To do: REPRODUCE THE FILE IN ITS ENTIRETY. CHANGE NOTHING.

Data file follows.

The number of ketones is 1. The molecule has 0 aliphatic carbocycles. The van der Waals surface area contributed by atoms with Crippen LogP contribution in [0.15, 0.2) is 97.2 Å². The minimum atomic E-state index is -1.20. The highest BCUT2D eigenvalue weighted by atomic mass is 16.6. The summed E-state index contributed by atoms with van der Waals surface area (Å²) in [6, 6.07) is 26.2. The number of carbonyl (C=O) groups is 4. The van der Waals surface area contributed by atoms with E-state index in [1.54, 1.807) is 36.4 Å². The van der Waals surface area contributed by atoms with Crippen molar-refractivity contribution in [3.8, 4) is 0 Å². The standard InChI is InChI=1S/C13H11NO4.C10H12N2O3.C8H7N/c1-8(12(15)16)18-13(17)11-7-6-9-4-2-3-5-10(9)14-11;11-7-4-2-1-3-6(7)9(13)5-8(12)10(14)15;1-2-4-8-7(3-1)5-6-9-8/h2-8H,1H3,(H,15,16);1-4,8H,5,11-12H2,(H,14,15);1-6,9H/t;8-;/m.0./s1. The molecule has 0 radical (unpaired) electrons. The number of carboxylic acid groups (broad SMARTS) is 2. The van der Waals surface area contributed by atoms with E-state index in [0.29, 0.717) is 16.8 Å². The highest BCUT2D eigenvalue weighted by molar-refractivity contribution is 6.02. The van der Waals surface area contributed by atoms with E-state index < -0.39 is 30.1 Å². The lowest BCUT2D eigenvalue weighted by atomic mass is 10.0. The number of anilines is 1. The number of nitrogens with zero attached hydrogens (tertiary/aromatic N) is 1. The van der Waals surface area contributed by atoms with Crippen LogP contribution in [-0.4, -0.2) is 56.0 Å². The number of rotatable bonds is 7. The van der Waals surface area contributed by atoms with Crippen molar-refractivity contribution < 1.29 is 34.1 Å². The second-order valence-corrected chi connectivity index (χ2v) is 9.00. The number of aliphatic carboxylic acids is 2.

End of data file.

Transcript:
The number of ketones is 1. The molecule has 0 aliphatic carbocycles. The van der Waals surface area contributed by atoms with Crippen LogP contribution in [0.15, 0.2) is 97.2 Å². The minimum atomic E-state index is -1.20. The highest BCUT2D eigenvalue weighted by atomic mass is 16.6. The summed E-state index contributed by atoms with van der Waals surface area (Å²) in [6, 6.07) is 26.2. The number of carbonyl (C=O) groups is 4. The van der Waals surface area contributed by atoms with E-state index in [1.54, 1.807) is 36.4 Å². The van der Waals surface area contributed by atoms with Crippen molar-refractivity contribution in [3.8, 4) is 0 Å². The standard InChI is InChI=1S/C13H11NO4.C10H12N2O3.C8H7N/c1-8(12(15)16)18-13(17)11-7-6-9-4-2-3-5-10(9)14-11;11-7-4-2-1-3-6(7)9(13)5-8(12)10(14)15;1-2-4-8-7(3-1)5-6-9-8/h2-8H,1H3,(H,15,16);1-4,8H,5,11-12H2,(H,14,15);1-6,9H/t;8-;/m.0./s1. The molecule has 0 radical (unpaired) electrons. The number of carboxylic acid groups (broad SMARTS) is 2. The van der Waals surface area contributed by atoms with E-state index in [0.29, 0.717) is 16.8 Å². The highest BCUT2D eigenvalue weighted by molar-refractivity contribution is 6.02. The van der Waals surface area contributed by atoms with E-state index < -0.39 is 30.1 Å². The lowest BCUT2D eigenvalue weighted by atomic mass is 10.0. The number of anilines is 1. The number of nitrogens with zero attached hydrogens (tertiary/aromatic N) is 1. The van der Waals surface area contributed by atoms with Crippen LogP contribution in [-0.4, -0.2) is 56.0 Å². The number of rotatable bonds is 7. The van der Waals surface area contributed by atoms with Crippen molar-refractivity contribution < 1.29 is 34.1 Å². The second-order valence-corrected chi connectivity index (χ2v) is 9.00. The number of aliphatic carboxylic acids is 2.